Review: Contemporary Figurative Work at 924 

4 stars

Gallery 924; through July 29. The first exhibition juried by Arts Council staff, Contemporary Figurative Work succeeds through smart installation and surprising inclusions that go beyond the expected gesture drawing, nude or portrait. Strong, fresh artistic voices exploring the human form are mixed with art by established artists — many still doing what they do but foraging ahead — such as Tom Casalini, James Viewegh, Kyle Ragsdale, Jude Odell and Constance Scopelitis.

The display's rhythm allows the works to have "conversations," and, at best, interplay with the gallery's architectural elements. Great placement on a brick wall pulls viewers to the stark fireplace illustrated in "Decaying Consciousness," one of two amazingly rendered and psychologically intriguing drawings by newcomer Joseph Crone. Drawn on frosted, two-sided acetate, Crone's works have a dramatic, grainy black-and-white photographic look and film noir feel.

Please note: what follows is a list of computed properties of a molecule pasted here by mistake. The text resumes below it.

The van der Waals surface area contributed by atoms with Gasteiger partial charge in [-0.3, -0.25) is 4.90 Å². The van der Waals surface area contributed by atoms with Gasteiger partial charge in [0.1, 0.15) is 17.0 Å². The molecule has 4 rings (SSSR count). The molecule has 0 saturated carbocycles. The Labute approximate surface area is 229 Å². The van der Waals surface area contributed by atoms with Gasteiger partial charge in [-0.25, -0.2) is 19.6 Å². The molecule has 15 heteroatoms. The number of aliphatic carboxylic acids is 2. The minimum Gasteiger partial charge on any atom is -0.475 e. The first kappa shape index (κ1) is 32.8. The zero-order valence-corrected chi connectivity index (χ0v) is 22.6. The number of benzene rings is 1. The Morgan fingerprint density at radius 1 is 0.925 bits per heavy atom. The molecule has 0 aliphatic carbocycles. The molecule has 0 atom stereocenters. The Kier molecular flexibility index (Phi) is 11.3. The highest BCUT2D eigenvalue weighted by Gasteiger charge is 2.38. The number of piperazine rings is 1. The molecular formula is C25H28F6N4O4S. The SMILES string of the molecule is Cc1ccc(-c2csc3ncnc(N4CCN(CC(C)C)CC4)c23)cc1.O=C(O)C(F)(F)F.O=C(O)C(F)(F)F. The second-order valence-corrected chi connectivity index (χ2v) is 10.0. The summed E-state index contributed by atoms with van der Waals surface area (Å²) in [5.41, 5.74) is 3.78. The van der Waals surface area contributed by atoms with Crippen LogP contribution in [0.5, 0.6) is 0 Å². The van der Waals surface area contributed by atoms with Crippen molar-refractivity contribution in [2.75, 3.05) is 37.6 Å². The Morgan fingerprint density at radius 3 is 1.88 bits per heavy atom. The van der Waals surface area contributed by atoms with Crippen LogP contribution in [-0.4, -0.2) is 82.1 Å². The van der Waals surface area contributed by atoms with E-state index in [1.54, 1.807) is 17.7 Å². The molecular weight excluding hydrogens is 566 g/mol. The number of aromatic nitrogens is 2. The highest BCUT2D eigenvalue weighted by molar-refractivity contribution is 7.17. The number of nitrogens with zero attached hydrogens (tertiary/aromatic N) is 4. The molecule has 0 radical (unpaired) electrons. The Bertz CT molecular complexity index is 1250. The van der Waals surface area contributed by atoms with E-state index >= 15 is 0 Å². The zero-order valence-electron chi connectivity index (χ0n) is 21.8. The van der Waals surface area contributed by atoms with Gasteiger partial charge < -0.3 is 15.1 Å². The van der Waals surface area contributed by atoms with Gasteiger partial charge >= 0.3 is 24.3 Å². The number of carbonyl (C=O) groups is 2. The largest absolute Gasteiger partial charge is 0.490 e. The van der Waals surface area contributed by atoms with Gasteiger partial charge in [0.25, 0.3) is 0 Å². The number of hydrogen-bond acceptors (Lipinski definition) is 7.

"Prisoner of One's Device" portrays the same tormented man three times in what appears to be a one-room apartment. Whether he is a gangster in life or just in his head, there is something unspeakable happening. On the other end of the gallery, the raised overhead arms of the towering classical female nude bronze, "Lily, Lily, Rose" by the familiar sculptural voice of Matthew Davey is more celebratory. Nearby, Cagney King's expressive, loosely painted "Find Your Place" shows the explosively uplifting arms and head of a jubilant, dark skinned man and conveys a contagious triumph.

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